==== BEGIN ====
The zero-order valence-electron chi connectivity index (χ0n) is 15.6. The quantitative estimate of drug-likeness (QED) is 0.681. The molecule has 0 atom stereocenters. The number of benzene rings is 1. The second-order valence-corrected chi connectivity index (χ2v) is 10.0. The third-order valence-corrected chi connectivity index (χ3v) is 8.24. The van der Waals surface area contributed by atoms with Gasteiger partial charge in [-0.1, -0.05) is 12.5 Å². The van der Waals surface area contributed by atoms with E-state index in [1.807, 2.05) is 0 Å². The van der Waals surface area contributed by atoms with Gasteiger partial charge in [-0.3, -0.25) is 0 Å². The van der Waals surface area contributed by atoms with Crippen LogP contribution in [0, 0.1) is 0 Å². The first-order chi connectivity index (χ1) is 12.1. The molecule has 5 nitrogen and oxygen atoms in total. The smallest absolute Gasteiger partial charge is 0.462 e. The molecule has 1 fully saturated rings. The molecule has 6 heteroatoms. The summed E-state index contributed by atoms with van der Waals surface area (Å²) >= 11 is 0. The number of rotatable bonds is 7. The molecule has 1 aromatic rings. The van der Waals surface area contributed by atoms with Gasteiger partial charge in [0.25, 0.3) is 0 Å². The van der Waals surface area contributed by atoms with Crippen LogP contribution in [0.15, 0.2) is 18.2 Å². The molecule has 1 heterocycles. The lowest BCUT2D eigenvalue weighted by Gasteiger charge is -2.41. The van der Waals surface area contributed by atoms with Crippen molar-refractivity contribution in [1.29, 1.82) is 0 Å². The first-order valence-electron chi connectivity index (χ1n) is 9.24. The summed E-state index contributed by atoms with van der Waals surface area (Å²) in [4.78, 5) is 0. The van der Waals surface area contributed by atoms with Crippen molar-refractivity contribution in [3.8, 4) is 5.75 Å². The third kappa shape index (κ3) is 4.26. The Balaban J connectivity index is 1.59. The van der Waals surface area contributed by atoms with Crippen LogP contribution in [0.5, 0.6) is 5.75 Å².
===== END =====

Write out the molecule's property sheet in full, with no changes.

The zero-order valence-electron chi connectivity index (χ0n) is 15.6. The quantitative estimate of drug-likeness (QED) is 0.681. The molecule has 0 atom stereocenters. The number of benzene rings is 1. The second-order valence-corrected chi connectivity index (χ2v) is 10.0. The third-order valence-corrected chi connectivity index (χ3v) is 8.24. The van der Waals surface area contributed by atoms with Gasteiger partial charge in [-0.1, -0.05) is 12.5 Å². The van der Waals surface area contributed by atoms with E-state index in [1.807, 2.05) is 0 Å². The van der Waals surface area contributed by atoms with Gasteiger partial charge in [-0.3, -0.25) is 0 Å². The van der Waals surface area contributed by atoms with Crippen LogP contribution in [0, 0.1) is 0 Å². The first-order chi connectivity index (χ1) is 12.1. The molecule has 5 nitrogen and oxygen atoms in total. The smallest absolute Gasteiger partial charge is 0.462 e. The molecule has 1 fully saturated rings. The molecule has 6 heteroatoms. The summed E-state index contributed by atoms with van der Waals surface area (Å²) >= 11 is 0. The number of rotatable bonds is 7. The molecule has 1 aromatic rings. The van der Waals surface area contributed by atoms with Gasteiger partial charge in [0.25, 0.3) is 0 Å². The van der Waals surface area contributed by atoms with Crippen LogP contribution in [0.15, 0.2) is 18.2 Å². The molecule has 1 heterocycles. The lowest BCUT2D eigenvalue weighted by Gasteiger charge is -2.41. The van der Waals surface area contributed by atoms with Crippen molar-refractivity contribution in [1.29, 1.82) is 0 Å². The first-order valence-electron chi connectivity index (χ1n) is 9.24. The summed E-state index contributed by atoms with van der Waals surface area (Å²) in [4.78, 5) is 0. The van der Waals surface area contributed by atoms with Crippen molar-refractivity contribution in [3.8, 4) is 5.75 Å². The third kappa shape index (κ3) is 4.26. The Balaban J connectivity index is 1.59. The van der Waals surface area contributed by atoms with Crippen LogP contribution in [0.5, 0.6) is 5.75 Å².